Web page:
TELFORD VICE in London
WHAT’S worse than playing so far below yourself you cut fresh scars into those you already have from too many previous failures to launch?
Sympathy from the devil.
Or, last Sunday, from the devilish Virat Kohli, who plotted and pilotted South Africa’s downfall in their make-or-break Champions Trophy match at The Oval.
Kohli’s co-pilots were the South Africans themselves, who not for the first time and probably not the last delivered a performance that aided and abetted their opponents so much that had they been soldiers in wartime they would have been taken out and shot.
What is it about South Africa and mental frailty come tournament time?
“I don’t know,” Kohli said after the match, his fiery eyes softening with pathetic sympathy. “To me their batsmen looked pretty confident.
“But if you get two runouts pretty quickly then the mindset totally changes.
“As a captain you have to understand where the game is heading after that.
“We went after wickets then because we understood they were probably hesitating in going for their shots, and we’ve got attacking fielders. We asked the bowlers to make them play difficult shots.
“That paid off and we were able to close the game out.”
What a nice man.
And what a bullshitter.
The fact was that Faf du Plessis and AB de Villiers had no business taking a single to point when they should have seen the fielder stationed there — Hardik Pandya — swooping towards the ball.
Five deliveries later Du Plessis turned his back on the hard-charging David Miller, who would have beaten the throw to that end of the pitch.
What followed was the kind of meltdown South Africans have been numbed into accepting from their marshmallow men: eight wickets crashed for 51 runs.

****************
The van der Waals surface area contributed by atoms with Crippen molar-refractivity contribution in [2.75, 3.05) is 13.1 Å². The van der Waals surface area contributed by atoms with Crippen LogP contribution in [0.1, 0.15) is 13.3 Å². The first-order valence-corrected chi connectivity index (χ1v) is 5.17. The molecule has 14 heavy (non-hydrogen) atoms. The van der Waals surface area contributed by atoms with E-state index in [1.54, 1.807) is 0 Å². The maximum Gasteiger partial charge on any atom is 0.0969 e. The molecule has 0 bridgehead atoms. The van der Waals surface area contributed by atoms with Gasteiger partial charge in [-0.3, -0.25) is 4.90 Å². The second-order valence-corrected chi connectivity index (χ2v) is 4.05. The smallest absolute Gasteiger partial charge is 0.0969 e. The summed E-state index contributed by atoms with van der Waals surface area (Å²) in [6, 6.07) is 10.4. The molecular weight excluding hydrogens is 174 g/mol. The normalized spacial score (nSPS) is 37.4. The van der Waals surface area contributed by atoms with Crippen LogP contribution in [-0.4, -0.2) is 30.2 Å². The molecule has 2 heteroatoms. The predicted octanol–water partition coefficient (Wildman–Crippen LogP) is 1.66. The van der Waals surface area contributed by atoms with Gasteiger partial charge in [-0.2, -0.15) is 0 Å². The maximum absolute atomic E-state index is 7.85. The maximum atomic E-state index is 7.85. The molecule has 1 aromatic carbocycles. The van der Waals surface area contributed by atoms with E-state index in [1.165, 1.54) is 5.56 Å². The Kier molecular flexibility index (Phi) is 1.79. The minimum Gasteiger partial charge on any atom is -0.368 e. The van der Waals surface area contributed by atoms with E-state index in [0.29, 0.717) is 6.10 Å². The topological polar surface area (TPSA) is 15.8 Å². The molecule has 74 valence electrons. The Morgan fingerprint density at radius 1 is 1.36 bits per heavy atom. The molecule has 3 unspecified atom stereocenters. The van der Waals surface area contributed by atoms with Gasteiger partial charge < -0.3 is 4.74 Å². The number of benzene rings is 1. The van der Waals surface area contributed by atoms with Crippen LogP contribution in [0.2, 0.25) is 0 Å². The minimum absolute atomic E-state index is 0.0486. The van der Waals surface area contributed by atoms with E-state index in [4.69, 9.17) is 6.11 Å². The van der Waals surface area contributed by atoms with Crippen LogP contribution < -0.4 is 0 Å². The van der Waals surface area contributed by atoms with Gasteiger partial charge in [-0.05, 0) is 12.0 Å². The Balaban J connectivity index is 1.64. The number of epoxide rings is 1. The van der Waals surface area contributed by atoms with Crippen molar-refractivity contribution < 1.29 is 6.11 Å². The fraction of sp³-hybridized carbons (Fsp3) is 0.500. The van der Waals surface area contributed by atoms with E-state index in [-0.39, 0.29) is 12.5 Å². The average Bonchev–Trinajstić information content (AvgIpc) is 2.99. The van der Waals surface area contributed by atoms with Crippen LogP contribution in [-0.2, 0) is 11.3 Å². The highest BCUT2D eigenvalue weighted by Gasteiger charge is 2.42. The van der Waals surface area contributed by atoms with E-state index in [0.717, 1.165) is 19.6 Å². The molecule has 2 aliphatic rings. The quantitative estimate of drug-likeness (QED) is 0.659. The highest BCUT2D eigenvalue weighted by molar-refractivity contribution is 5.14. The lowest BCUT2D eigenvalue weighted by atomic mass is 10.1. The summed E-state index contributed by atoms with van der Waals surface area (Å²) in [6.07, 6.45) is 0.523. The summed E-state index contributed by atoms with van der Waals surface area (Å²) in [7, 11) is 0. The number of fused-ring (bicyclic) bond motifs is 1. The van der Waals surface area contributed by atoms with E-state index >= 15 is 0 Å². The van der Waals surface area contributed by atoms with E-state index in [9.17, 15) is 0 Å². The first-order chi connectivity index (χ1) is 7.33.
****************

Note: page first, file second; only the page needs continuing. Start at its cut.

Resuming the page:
Even so, the game was not yet lost. An attack as fine as that comprising Kagiso Rabada, Morne Morkel, Andile Phehlukwayo, Chris Morris, Imran Tahir and even JP Duminy had half a chance of defending 191.
But the South Africans wore their defeat on their faces long before the extent of their crash at the batting crease hove into view.
That was the hardest, bitterest pill to swallow: that they were beaten hours before the mighty scorers confirmed their fate.
What happened to the boast we’ve heard before every tournament from politicians, captains and a slew of likely suspects between those poles — that South Africa have the best batsmen and the best bowlers around, that they are the best team around?
What happened to South Africa’s fighting spirit? We know it exists because we’ve seen it in test cricket and on the world’s rugby fields. Where did it go on Sunday?
“Pleased to meet you,” Mick Jagger rasped in “Sympathy for the Devil” all those years ago.
“Hope you guess my name/But what’s puzzling you/Is the nature of my game …”
On days like Sunday, bloody Sunday, South Africa’s game isn’t cricket. It’s denial — that they’re mentally soft, that their allrounders are really bowlers who can bat a bit, that fine players don’t often make good captains, that the 2015 World Cup and all that is forgotten.